Administrative law – Decisions of administrative tribunals – Police – Remedies – Declaratory relief – Judicial review – Investigations – Mootness – Parties – Standing – Jurisdiction
Schaeffer v. Ontario (Provincial Police),  O.J. No. 5033, 2011 ONCA 716, Ontario Court of Appeal, November 15, 2011, R.J. Sharpe, R.P. Armstrong and P.S. Rouleau JJ.A.
The applicants, family members of two civilians who were shot and killed in separate fatal incidents involving the police, sought a declaratory judgment that, among other things, police officers who are involved in incidents attracting the attention of the SIU are not entitled to obtain legal assistance in the preparation of their notes regarding the incident. The application was dismissed on the grounds that the applicants lacked standing to sue for declaratory relief and that the issues raised were moot and not justiciable. The applicants appealed seeking that the decision be reversed and that the application be decided on its merits by the Court of Appeal. The respondent Director of the SIU supported the position taken by the applicants.
The respondent police officers involved in the two incidents and the respondent Commissioner of the Ontario Provincial Police argued that the application had been properly dismissed by the application judge, that subsequent amendments to the regulation governing SIU investigations rendered the appeal moot and that, in any event, the Court of Appeal lacked jurisdiction to rule on the substance of the application without a first instance judgment on the merits.
The Court allowed the appeal, holding that the applicants had standing to sue, that the issues raised were justiciable and not moot, and that it was appropriate for the Court of Appeal to rule on certain substantive issues. The Court granted a declaration that police officers involved in an SIU investigation do not enjoy the right to have a lawyer vet their notes or to assist them in the preparation of their notes. Police officers do have the right to obtain legal advice as to the nature of their rights with respect to an SIU investigation, so long as obtaining that advice does not impede the completion of their notes before the end of their tour of duty.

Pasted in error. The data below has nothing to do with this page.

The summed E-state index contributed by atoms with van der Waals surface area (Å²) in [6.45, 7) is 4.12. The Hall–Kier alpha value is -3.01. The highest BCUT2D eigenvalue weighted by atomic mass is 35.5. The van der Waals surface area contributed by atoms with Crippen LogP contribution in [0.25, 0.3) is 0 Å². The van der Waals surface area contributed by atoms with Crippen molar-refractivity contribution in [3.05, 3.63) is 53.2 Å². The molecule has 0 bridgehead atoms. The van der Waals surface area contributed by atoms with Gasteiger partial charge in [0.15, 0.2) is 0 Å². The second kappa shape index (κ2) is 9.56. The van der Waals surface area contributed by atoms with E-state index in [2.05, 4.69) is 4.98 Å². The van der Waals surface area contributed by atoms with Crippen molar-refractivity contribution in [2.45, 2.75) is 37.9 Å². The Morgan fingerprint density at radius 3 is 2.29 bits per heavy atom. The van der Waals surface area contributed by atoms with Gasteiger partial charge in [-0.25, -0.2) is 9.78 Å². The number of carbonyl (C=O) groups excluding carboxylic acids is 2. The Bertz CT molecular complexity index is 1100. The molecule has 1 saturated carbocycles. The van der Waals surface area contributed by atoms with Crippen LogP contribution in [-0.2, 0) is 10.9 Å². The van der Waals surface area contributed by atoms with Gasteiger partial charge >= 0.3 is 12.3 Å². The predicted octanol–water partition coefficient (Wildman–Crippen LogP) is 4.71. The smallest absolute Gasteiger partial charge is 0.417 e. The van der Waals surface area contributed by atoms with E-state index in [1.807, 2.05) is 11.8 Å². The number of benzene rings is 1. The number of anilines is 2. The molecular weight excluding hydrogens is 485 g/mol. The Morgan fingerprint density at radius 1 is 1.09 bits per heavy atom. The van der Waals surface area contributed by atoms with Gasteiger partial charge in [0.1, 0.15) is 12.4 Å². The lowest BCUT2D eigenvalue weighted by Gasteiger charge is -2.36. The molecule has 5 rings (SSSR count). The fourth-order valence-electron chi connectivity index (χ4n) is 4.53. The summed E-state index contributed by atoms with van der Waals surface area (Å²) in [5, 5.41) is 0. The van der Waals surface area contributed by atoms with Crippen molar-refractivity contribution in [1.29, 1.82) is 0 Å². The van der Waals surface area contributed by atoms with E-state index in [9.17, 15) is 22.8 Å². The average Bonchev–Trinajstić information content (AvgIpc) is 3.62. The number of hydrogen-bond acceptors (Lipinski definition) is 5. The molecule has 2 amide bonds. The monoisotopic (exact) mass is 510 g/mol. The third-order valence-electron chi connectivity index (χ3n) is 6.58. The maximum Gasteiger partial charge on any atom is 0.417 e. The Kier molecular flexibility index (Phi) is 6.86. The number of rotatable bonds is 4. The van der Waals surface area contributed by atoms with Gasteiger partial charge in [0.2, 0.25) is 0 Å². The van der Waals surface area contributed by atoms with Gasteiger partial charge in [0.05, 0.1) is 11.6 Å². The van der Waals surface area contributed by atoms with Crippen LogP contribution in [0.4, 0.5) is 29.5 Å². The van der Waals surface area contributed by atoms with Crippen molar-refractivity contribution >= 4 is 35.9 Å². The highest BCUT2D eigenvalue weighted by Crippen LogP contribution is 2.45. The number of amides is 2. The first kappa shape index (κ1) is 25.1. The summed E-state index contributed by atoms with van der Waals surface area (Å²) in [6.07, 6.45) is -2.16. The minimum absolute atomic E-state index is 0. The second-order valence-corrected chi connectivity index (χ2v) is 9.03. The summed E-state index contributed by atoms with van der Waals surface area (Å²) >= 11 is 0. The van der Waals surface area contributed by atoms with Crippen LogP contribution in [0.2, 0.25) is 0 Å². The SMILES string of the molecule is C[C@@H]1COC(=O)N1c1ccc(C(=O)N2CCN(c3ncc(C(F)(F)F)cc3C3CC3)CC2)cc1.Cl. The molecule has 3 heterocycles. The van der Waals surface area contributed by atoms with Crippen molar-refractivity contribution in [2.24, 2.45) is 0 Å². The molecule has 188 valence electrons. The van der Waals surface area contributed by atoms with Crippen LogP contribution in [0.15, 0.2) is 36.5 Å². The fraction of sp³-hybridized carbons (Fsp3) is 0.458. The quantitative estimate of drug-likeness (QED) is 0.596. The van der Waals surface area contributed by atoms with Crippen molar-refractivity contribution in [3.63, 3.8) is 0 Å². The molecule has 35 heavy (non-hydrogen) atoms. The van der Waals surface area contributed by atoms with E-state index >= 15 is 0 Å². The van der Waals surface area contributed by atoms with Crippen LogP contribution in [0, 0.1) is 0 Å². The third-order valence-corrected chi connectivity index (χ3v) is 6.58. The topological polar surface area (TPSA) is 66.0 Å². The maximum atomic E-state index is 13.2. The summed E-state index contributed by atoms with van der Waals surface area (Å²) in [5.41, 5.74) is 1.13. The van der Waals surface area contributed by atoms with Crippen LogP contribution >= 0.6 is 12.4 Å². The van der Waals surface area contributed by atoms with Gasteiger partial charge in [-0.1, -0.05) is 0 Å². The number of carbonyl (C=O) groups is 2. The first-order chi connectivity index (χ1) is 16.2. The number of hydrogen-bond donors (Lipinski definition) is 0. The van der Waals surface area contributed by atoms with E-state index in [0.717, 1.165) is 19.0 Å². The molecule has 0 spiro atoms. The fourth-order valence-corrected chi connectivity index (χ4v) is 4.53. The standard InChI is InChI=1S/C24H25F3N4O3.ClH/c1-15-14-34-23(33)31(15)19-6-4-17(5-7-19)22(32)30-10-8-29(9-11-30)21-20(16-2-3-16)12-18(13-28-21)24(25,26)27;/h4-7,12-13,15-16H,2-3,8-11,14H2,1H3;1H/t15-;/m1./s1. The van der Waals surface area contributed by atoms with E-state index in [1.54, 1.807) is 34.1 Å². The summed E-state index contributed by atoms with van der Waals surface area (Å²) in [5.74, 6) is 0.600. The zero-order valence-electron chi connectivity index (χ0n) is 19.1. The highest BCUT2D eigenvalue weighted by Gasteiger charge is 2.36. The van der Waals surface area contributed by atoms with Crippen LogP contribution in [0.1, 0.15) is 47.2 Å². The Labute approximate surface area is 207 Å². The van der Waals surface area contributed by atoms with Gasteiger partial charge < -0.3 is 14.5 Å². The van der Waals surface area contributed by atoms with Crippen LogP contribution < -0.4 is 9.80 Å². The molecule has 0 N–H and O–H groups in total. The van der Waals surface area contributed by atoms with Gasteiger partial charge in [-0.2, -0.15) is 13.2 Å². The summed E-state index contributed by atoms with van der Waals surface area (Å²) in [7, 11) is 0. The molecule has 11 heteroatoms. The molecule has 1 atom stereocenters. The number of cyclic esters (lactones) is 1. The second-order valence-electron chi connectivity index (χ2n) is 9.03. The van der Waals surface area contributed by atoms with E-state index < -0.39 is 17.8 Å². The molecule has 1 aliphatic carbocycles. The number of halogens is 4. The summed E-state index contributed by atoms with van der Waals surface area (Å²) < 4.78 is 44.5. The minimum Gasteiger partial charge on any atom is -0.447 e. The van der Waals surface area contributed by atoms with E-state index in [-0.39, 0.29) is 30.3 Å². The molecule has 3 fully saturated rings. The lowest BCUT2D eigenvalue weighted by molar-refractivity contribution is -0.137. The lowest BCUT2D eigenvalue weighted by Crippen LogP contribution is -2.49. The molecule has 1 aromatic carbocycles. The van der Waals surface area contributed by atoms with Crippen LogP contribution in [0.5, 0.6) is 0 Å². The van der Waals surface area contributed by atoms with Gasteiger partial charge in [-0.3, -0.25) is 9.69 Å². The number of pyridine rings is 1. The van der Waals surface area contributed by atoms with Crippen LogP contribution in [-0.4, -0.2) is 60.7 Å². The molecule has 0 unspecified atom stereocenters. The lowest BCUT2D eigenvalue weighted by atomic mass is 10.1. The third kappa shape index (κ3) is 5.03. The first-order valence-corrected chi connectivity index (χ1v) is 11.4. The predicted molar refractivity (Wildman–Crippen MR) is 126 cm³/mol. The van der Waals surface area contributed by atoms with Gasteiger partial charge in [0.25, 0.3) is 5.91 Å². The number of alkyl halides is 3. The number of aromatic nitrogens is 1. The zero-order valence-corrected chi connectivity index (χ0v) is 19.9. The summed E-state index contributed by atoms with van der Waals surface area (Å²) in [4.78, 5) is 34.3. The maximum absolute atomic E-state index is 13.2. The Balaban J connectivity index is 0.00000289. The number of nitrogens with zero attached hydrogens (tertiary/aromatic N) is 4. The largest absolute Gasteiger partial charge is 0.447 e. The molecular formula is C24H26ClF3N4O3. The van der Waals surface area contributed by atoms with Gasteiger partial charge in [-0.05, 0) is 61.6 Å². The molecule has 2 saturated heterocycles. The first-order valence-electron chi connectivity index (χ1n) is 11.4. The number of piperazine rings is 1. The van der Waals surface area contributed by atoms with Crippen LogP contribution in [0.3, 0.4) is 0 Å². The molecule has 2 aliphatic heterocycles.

The Court set aside the application judge’s ruling and held that the applicants did have public interest standing to bring the application as they were directly affected by the issue at hand which involved a serious concern regarding the validity of a statute or an administrative action, and there was no other reasonable and effective manner to bring the issue before the courts.
The Court held that the issues raised by the application were justiciable and that amendments to the SIU Regulation did not render moot the issue of whether police officers involved in SIU investigations are entitled to obtain legal advice in the preparation of their notes.
On the issue of jurisdiction, the Court held that s.134(1) of the Courts of Justice Act, R.S.O., c. C.43 permits a court to which an appeal is taken to make an order that the application judge ought to or could have made and to make any order or decision that is considered just. As the conditions specified by s.134(1) were met, and the practical considerations of avoiding unnecessary delay and cost strongly favored resolution in the court of appeal, the Court held it just to deal with the substance of the cases.
The Court held that, while s.7(1) of the SIU regulation conferred upon police officers the right to consult with legal counsel, it should not be interpreted in a manner which undermines or contradicts an officer’s duty under s.9 of the SIU regulation to complete in full the notes of an incident.
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